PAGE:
Additionally, the argument that the 2 Peter 3:14-16 must refer to Hebrews is far from flawless. It rests on the underlying assumption that Paul's epistles to the "Gentile" churches did not address Jews or Jewish concerns, when in fact (as the passages cited above illustrate) they frequently did, and extensively so. Also, some of the Jews to whom Peter's epistles were addressed (1 Peter 1:1, 2 Peter 3:1) were living in the region of Galatia. Paul had already written to them on the same subject that is the theme of Hebrews - the dangers of abandoning the superiority and sufficiency of Christ and returning to Judaism - so it is quite possible that Peter was referring to the book of Galatians. Also, we know from other passages (Colossians 4:16 and 1 Thessalonians 5:27) and from church history that Paul's (and other) epistles were distributed among other believers, both Jew and Gentile, in surrounding regions. Places mentioned in 1 Peter 1:1 are regions in proximity to Galatia. So it is no stretch of logic to say that one or more of Paul's so-called "Gentile" epistles could very well be the writings referred to by Peter.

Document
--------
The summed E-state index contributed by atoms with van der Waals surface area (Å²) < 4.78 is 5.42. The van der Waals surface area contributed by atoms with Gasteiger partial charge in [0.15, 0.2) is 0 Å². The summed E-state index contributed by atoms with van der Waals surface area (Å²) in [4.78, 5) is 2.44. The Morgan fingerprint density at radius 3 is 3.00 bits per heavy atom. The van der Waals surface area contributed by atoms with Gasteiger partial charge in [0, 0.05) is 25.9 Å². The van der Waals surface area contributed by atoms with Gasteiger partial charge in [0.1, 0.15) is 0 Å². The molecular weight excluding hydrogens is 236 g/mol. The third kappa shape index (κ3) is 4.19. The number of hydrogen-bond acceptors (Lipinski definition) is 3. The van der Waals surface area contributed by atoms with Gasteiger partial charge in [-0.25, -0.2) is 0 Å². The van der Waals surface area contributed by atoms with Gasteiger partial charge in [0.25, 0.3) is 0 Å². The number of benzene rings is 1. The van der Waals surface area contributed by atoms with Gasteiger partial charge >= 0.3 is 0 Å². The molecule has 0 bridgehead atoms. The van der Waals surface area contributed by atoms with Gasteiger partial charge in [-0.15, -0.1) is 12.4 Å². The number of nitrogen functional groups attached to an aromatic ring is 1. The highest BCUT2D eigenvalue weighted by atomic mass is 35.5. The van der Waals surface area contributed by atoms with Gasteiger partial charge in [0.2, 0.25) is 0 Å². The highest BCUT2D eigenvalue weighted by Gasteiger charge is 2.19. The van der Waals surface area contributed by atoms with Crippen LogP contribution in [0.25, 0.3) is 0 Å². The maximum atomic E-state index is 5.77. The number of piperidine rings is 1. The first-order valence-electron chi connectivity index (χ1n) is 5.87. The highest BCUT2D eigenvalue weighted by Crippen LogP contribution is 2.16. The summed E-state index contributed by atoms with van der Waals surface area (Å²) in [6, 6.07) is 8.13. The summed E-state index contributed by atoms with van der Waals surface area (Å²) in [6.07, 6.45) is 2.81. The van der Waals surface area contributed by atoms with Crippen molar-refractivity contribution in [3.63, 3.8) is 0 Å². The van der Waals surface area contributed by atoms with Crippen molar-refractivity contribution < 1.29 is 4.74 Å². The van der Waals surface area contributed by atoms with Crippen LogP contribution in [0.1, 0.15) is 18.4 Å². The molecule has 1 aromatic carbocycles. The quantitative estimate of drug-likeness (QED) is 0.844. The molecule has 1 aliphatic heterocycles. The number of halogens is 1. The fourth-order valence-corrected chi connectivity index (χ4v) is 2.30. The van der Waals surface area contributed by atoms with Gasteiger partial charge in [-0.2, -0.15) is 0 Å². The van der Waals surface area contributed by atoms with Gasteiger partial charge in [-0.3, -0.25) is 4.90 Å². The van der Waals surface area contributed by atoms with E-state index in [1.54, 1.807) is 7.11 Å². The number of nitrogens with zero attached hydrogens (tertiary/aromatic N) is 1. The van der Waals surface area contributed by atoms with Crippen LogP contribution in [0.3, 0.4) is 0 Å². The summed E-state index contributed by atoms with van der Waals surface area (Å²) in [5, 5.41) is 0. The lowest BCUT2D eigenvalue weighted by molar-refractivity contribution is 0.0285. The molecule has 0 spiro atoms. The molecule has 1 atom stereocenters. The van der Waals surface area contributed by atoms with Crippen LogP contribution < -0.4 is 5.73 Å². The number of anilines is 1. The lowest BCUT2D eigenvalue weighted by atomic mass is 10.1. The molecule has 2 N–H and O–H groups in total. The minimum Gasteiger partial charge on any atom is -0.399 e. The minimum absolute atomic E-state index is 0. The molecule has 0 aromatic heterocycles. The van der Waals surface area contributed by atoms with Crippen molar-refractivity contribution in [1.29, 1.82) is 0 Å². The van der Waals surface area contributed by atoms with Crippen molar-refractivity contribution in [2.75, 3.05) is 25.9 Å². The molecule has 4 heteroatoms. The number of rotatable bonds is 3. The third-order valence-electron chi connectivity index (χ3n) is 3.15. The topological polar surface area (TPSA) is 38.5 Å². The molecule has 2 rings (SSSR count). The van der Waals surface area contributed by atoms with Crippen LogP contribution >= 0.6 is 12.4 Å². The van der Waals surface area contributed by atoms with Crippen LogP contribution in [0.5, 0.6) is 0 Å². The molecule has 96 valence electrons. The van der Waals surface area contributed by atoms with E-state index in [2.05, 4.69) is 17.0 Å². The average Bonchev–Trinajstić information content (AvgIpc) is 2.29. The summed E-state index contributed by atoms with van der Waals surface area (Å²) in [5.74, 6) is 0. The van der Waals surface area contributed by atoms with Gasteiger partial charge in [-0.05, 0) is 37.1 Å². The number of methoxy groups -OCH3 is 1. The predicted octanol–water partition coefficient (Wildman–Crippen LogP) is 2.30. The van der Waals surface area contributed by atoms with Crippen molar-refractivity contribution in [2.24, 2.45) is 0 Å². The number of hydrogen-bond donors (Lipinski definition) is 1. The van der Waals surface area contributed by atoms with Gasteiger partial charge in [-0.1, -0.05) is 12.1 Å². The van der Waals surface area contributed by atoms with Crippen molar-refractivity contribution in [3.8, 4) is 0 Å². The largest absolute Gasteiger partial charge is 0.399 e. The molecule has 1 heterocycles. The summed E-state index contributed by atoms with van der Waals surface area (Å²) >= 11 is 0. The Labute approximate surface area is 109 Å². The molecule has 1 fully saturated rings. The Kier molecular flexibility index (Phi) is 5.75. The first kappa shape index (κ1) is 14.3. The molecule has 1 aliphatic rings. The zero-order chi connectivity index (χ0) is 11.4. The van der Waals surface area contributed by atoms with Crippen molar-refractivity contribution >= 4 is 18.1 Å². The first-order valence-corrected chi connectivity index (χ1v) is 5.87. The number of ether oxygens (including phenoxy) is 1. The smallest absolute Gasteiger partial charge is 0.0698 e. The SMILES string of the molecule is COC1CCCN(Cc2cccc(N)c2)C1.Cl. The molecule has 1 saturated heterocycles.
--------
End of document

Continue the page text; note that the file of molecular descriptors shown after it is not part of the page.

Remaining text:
Based on the internal evidence of the book itself, I tend to believe that the author of Hebrews was a second-generation believer whose background, like Paul's, combined intimate knowledge - perhaps even a Levitical priest's knowledge - of Judaism, with a scholar's knowledge of Greek and logic. He may in fact have been taught by Paul or associated with Paul in ministry. Among named New Testament figures, that may best indicate one of two Jews - either Barnabas the Levite or Apollos of Alexandria, who was "mighty in the Scriptures" (Acts 18:24). But I don't think I would be astonished, when we get to glory, to find that the author is a surprise to all of us, someone no saint down through the centuries ever would have guessed.
We must say, with the early Bible scholar Eusebius of Caesarea, "Who it was that really wrote the epistle, only God knows." But in God's grand plan, the identity of the human author of Hebrews is not nearly as important as the absolutely certain identity of its ultimate Author. God the Holy Spirit moved holy men of God to write every word of Scripture so that it is, in its entirety, the very Word of God (2 Peter 1:19-21, 2 Timothy 3:16).